An additional 38.1% of Americans are in “medium” areas and 48.2% are in “low” areas.
“[We] encourage you to wear a high quality, well-fitting mask to prevent the spread of respiratory illnesses, most especially for those in the 5% of the population currently living in counties with high COVID-19 community level,” Dr. Rochelle Walensky said last week during a conference call.
“CDC continues to recommend masking for anyone choosing to travel by plane, train, bus, or other form of public transportation, or for anyone who may be immunocompromised or increased risk of severe disease.”
The Hill reported that several major cities are mulling a return to masking mandates.
More than 10 counties in California fall under the “high” areas.
Los Angeles County health officials are recommending that everyone wear masks indoors. Hospitals in LA saw an average of 1,245 COVID-positive patients every day — a nearly 20% jump from previous week.
“When you put on your mask for these few weeks during this surge, it is about the people of LA County. It is about every individual, every visitor, our health care workers, essential workers and other people who serve. In addition to vaccination, it is one of the easiest things everyone can do right now,” Barbara Ferrer, Los Angeles County director of public health, wrote in a Dec. 9 press release.
In New York, state officials urged schools to return to indoor masking to curb the spread of respiratory illnesses, and a health advisory notice alerted hospitals, local health departments, emergency rooms and labs to prepare for rapidly rising cases of respiratory illness.
Not only do they want you to mask up, but they’re coming for our guns too!
States Tighten Second Amendment Rules as SCOTUS Lifts Restrictions
Despite a list of pro-gun rulings by the U.S. Supreme Court over the past 13 years, Rev. Mark Knutson of Portland, Oregon, who has been advocating against gun access, gives one reason for his support of stricter firearms laws.
“This will save lives,” says Knutson, a pastor at Augustana Lutheran Church and chairman of the “Lift Every Voice Oregon—YES on Measure 114” campaign.
Knutson was the chief petitioner of the campaign in support of Oregon Measure 114, which narrowly passed in the midterm election in November. He described the campaign as “grassroots” and said it was in response to the recent shootings in the United States.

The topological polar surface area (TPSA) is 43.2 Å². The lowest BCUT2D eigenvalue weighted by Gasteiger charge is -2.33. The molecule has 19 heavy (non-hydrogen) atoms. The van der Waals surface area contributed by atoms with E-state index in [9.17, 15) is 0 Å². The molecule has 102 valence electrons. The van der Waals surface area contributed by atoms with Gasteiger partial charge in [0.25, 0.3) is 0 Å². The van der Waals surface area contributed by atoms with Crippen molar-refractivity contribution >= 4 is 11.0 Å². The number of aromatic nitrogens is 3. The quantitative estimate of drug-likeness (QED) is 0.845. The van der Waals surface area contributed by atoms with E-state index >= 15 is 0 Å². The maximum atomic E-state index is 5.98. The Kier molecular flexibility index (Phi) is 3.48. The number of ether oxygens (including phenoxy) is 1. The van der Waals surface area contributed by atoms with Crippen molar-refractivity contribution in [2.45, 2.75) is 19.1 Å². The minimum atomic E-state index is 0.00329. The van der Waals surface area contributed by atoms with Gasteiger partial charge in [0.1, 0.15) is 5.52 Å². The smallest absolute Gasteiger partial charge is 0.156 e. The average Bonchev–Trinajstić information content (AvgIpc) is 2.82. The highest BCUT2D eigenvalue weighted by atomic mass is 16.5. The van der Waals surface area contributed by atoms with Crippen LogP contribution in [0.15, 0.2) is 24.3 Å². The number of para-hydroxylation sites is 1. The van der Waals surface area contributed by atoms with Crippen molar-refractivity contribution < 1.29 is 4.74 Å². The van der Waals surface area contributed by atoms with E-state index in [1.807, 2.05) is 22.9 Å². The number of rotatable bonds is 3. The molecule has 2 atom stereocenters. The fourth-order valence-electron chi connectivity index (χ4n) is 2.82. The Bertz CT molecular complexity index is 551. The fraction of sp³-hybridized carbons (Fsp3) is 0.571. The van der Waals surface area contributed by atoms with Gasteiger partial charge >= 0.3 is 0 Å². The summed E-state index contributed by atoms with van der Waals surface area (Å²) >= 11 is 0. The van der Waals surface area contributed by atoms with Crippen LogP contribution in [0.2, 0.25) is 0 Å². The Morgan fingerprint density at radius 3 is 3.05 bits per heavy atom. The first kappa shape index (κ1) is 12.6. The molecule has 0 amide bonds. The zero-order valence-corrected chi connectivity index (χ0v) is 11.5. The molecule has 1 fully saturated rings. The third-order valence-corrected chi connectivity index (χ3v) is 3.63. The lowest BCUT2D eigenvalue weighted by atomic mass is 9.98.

It was a well-funded campaign based on reports filed with the Oregon Secretary of State’s office. “Lift Every Voice Oregon” spent just shy of $2.4 million.
The top three contributors to the campaign were Connie Ballmer of Bellevue, Washington, who contributed $750,000. Ballmer is an Oregon native and married to former Microsoft CEO Steve Ballmer. Together, they have started several organizations to support charitable and political causes.
The National Education Association, a teacher’s union, contributed $500,000, and the 1630 Fund contributed $250,000. The 1630 Fund is described by the website Influencewatch.org as a possible “dark money” fund that supports progressive causes.
When asked about the fund, Knutson pointed out that, as a 501c4, it is not required to disclose its donors. He said the fund was set up to help progressive political campaigns.
In Oregon, Measure 114 requires Oregonians apply for a permit to purchase firearms, along with background checks and certification from the purchaser for passing an approved safety course. The law also requires the state police to compile a firearms database, and prohibits the sale of magazines that can hold more than ten rounds of ammunition.
Tom King, president of the New York State Rifle and Pistol Association, is involved in a Second Amendment battle on the opposite side of the country. He denies that safety is motivating New York state officials.
“It’s about intimidation,” King said.
His organization sued New York state over its previous requirement that concealed weapons permit applicants show “proper cause,” or in other words, a legitimate reason for applying for a concealed firearm permit. According to King, the law was to disarm the populace while making exceptions for the wealthy and politically connected. The original case made its way to the U.S. Supreme Court this year.